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House of Lords

Thursday, 18th April 1996.

The House met at three of the clock: The LORD CHANCELLOR on the Woolsack.

Prayers--Read by the Lord Bishop of Bristol.

Water Supplies: Adequacy

Lord Dubs asked Her Majesty's Government:

    Whether they are satisfied that there will be adequate water supplies in all parts of the United Kingdom during the remainder of 1996.

Lord Lucas: My Lords, the Government are satisfied that water supplies in Scotland and Northern Ireland are adequate for the remainder of 1996. In England and Wales, a report on the position at 31st March will be published by the Environment Agency within the next two weeks. The Government expect water companies to take all measures necessary to comply with their statutory duty to maintain supplies.

Lord Dubs: My Lords, I thank the Minister for that Answer. Does he agree that we are facing one of the most serious water crises in England and Wales for the past 80 years; that reservoir levels in many parts of the country, particularly Yorkshire, the north west and the south west, are greatly below the levels of normal years; and that unless there is immediate and heavy rainfall the crisis this summer will be the worst in living memory? Does the Minister agree that that calls for more urgent action than merely the report to which he referred? Given that the leakage rates for many of the water companies are still high, should there not be mandatory leakage targets for each water authority right away?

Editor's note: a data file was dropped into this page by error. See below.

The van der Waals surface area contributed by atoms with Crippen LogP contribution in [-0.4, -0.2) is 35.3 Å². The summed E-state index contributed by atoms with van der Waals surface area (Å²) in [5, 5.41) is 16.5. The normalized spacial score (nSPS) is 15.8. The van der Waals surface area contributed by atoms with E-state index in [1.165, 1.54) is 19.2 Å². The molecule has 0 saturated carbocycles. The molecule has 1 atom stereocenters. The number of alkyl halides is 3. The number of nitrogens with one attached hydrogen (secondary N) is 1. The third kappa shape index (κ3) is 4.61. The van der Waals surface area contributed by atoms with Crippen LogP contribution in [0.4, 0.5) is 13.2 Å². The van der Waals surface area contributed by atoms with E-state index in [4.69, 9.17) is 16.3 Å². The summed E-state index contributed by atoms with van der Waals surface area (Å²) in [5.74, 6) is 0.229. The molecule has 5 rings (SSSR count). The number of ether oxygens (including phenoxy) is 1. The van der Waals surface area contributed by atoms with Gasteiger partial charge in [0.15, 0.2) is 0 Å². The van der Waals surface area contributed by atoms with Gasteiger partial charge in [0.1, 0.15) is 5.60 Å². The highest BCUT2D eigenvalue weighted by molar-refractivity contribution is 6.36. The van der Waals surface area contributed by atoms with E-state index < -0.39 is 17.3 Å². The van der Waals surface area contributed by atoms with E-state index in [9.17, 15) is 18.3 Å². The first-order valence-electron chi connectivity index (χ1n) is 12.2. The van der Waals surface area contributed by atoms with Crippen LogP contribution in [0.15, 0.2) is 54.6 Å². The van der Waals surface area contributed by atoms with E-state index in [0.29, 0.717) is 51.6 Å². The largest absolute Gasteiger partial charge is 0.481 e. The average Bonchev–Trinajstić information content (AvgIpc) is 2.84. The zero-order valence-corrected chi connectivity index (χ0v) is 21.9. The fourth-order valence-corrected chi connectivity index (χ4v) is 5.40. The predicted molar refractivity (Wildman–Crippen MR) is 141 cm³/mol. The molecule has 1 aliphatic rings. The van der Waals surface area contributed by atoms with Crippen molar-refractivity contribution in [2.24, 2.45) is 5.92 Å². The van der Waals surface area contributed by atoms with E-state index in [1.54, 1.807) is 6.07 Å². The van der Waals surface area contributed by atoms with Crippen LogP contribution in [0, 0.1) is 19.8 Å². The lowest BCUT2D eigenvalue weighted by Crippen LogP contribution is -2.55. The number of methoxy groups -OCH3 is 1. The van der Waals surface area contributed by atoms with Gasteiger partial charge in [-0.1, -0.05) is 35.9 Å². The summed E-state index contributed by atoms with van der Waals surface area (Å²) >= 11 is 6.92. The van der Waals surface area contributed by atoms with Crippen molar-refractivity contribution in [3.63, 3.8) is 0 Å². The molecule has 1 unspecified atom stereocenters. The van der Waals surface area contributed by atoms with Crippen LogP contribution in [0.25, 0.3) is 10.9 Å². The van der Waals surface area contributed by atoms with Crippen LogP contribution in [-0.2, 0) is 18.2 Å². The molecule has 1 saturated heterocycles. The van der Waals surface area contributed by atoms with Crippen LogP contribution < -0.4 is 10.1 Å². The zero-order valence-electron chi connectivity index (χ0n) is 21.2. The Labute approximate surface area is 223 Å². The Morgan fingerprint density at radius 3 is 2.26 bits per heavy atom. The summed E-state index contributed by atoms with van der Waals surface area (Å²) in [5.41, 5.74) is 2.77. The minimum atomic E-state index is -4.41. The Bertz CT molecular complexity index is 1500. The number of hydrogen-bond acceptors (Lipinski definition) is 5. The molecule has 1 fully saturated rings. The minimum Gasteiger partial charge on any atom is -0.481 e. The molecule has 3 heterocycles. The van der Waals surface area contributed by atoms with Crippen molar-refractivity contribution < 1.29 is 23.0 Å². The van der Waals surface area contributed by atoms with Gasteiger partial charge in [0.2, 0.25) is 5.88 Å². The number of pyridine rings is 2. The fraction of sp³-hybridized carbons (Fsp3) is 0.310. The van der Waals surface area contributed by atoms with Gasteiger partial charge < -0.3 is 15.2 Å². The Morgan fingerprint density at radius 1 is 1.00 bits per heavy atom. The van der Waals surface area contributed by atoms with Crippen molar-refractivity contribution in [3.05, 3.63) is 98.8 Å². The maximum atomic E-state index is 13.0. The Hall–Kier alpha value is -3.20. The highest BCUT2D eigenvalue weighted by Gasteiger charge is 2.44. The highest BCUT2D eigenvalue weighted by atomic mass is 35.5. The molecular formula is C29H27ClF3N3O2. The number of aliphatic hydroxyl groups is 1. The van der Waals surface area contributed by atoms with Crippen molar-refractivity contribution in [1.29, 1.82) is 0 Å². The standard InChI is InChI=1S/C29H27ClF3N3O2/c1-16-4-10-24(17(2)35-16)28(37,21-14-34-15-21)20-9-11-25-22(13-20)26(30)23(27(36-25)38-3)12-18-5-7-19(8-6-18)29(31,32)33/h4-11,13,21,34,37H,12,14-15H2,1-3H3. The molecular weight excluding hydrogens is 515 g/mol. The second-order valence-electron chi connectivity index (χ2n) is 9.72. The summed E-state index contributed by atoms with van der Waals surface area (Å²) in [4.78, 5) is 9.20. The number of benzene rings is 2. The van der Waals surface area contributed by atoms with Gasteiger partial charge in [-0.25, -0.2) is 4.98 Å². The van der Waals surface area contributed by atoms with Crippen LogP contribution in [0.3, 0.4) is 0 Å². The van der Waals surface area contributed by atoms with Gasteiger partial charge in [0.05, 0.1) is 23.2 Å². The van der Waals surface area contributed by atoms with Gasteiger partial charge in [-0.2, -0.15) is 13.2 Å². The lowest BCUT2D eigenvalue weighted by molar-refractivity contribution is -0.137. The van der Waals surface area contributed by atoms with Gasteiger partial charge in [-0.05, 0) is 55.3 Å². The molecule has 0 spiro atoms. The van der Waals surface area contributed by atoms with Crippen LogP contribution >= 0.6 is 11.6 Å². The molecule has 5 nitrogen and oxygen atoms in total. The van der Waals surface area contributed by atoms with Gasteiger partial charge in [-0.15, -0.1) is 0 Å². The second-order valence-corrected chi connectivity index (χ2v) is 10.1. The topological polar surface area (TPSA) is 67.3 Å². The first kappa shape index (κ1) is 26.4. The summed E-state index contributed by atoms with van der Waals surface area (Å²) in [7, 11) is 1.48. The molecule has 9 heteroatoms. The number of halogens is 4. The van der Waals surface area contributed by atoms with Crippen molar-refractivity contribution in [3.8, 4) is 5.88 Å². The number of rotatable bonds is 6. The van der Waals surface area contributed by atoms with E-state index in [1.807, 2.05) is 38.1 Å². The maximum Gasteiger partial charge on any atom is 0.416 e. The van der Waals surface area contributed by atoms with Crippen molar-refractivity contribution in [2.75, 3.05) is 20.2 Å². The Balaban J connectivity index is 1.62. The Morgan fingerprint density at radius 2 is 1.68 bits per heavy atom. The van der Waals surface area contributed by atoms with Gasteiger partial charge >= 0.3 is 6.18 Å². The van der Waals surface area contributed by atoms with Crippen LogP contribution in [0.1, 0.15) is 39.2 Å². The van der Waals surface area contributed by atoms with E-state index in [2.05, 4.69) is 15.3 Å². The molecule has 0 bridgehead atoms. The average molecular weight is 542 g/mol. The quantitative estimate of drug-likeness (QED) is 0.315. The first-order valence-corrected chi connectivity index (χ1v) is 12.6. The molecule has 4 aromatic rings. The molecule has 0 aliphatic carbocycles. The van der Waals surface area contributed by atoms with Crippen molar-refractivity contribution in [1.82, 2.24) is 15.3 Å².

Lord Lucas: My Lords, I do not take the same desperate view as the noble Lord. With all the effort that the water companies are putting in and all the additional measures they have planned for this year, we are confident that even with the low rainfall we have experienced to date and the low expectations for the summer we shall see nothing worse than the usual measures. So far as concerns leakage control, I have answered that in previous Questions. The answer is the same: water companies are doing all they can to achieve sensible levels over the next 10 years. It is important that they do so. There is no need for mandatory targets which would merely mean that the consumer rather than the water companies would have to pay.

Lord Crickhowell: My Lords, does my noble friend accept that it would be extraordinarily foolish to express confidence about the water situation this summer? As the noble Lord, Lord Dubs, said, reservoirs are extremely low due to the weather conditions that have prevailed over a long time. Is my noble friend also aware that, important though it is to reduce leakage, the considerable efforts being made to that end cannot

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achieve much change in the timescale to which the Question refers and that there is therefore a real need for people in the areas affected to attempt savings and to be economical with water? The only alternative is to take water from the rivers with the resulting environmental damage.